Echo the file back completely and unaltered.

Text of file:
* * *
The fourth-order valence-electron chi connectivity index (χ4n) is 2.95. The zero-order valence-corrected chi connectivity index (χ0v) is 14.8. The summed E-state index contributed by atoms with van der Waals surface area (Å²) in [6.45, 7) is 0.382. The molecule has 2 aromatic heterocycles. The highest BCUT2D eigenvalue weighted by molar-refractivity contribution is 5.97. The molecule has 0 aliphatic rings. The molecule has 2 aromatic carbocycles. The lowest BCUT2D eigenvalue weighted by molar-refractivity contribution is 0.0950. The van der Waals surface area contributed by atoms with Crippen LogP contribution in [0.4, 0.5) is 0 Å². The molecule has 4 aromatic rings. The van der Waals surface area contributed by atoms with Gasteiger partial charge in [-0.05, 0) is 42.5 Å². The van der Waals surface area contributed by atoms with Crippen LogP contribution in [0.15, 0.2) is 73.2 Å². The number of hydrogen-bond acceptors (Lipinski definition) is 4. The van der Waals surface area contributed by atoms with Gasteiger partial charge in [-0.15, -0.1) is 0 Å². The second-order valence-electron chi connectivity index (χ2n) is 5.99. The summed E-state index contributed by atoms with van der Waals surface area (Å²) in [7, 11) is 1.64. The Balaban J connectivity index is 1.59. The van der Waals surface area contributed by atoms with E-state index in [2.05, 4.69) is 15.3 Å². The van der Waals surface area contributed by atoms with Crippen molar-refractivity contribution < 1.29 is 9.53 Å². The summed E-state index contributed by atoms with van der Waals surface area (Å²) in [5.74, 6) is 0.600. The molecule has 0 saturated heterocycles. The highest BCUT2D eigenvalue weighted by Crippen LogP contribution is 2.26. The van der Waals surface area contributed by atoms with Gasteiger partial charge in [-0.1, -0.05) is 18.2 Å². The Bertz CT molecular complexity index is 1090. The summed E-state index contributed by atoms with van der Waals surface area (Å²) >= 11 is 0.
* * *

The fourth-order valence-electron chi connectivity index (χ4n) is 2.95. The zero-order valence-corrected chi connectivity index (χ0v) is 14.8. The summed E-state index contributed by atoms with van der Waals surface area (Å²) in [6.45, 7) is 0.382. The molecule has 2 aromatic heterocycles. The highest BCUT2D eigenvalue weighted by molar-refractivity contribution is 5.97. The molecule has 0 aliphatic rings. The molecule has 2 aromatic carbocycles. The lowest BCUT2D eigenvalue weighted by molar-refractivity contribution is 0.0950. The van der Waals surface area contributed by atoms with Crippen LogP contribution in [0.4, 0.5) is 0 Å². The molecule has 4 aromatic rings. The van der Waals surface area contributed by atoms with Gasteiger partial charge in [-0.05, 0) is 42.5 Å². The van der Waals surface area contributed by atoms with Crippen LogP contribution in [0.15, 0.2) is 73.2 Å². The number of hydrogen-bond acceptors (Lipinski definition) is 4. The van der Waals surface area contributed by atoms with Gasteiger partial charge in [-0.15, -0.1) is 0 Å². The second-order valence-electron chi connectivity index (χ2n) is 5.99. The summed E-state index contributed by atoms with van der Waals surface area (Å²) in [7, 11) is 1.64. The Balaban J connectivity index is 1.59. The van der Waals surface area contributed by atoms with E-state index in [2.05, 4.69) is 15.3 Å². The van der Waals surface area contributed by atoms with Crippen molar-refractivity contribution < 1.29 is 9.53 Å². The summed E-state index contributed by atoms with van der Waals surface area (Å²) in [5.74, 6) is 0.600. The molecule has 0 saturated heterocycles. The highest BCUT2D eigenvalue weighted by Crippen LogP contribution is 2.26. The van der Waals surface area contributed by atoms with Gasteiger partial charge in [-0.1, -0.05) is 18.2 Å². The Bertz CT molecular complexity index is 1090. The summed E-state index contributed by atoms with van der Waals surface area (Å²) >= 11 is 0.